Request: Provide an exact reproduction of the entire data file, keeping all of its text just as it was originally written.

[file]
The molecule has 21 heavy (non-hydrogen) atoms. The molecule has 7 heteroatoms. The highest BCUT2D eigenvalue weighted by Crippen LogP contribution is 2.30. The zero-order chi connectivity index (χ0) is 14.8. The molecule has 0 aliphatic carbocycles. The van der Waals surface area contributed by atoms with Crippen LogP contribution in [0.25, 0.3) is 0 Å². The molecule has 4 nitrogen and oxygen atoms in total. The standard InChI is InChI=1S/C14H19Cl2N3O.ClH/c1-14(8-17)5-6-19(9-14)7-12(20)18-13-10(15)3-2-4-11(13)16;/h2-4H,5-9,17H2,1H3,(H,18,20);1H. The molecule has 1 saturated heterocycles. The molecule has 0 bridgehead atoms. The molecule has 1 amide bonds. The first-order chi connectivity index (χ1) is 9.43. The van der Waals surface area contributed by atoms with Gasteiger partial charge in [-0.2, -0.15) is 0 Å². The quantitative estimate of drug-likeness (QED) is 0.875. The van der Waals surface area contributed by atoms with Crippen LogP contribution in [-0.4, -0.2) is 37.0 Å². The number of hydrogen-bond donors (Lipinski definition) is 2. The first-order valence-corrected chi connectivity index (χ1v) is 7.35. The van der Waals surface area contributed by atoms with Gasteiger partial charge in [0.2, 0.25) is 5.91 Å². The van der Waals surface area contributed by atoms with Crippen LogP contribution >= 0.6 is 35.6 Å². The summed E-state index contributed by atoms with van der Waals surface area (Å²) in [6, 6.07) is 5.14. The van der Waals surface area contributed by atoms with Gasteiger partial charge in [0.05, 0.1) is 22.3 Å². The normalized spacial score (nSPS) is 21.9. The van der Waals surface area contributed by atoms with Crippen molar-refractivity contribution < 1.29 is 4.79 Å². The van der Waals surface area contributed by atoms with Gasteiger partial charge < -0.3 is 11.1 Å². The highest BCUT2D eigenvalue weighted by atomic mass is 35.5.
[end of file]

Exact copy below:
The molecule has 21 heavy (non-hydrogen) atoms. The molecule has 7 heteroatoms. The highest BCUT2D eigenvalue weighted by Crippen LogP contribution is 2.30. The zero-order chi connectivity index (χ0) is 14.8. The molecule has 0 aliphatic carbocycles. The van der Waals surface area contributed by atoms with Crippen LogP contribution in [0.25, 0.3) is 0 Å². The molecule has 4 nitrogen and oxygen atoms in total. The standard InChI is InChI=1S/C14H19Cl2N3O.ClH/c1-14(8-17)5-6-19(9-14)7-12(20)18-13-10(15)3-2-4-11(13)16;/h2-4H,5-9,17H2,1H3,(H,18,20);1H. The molecule has 1 saturated heterocycles. The molecule has 0 bridgehead atoms. The molecule has 1 amide bonds. The first-order chi connectivity index (χ1) is 9.43. The van der Waals surface area contributed by atoms with Gasteiger partial charge in [-0.2, -0.15) is 0 Å². The quantitative estimate of drug-likeness (QED) is 0.875. The van der Waals surface area contributed by atoms with Crippen LogP contribution in [-0.4, -0.2) is 37.0 Å². The number of hydrogen-bond donors (Lipinski definition) is 2. The first-order valence-corrected chi connectivity index (χ1v) is 7.35. The van der Waals surface area contributed by atoms with Gasteiger partial charge in [0.2, 0.25) is 5.91 Å². The van der Waals surface area contributed by atoms with Crippen LogP contribution >= 0.6 is 35.6 Å². The summed E-state index contributed by atoms with van der Waals surface area (Å²) in [6, 6.07) is 5.14. The van der Waals surface area contributed by atoms with Gasteiger partial charge in [0.05, 0.1) is 22.3 Å². The normalized spacial score (nSPS) is 21.9. The van der Waals surface area contributed by atoms with Crippen molar-refractivity contribution < 1.29 is 4.79 Å². The van der Waals surface area contributed by atoms with Gasteiger partial charge < -0.3 is 11.1 Å². The highest BCUT2D eigenvalue weighted by atomic mass is 35.5.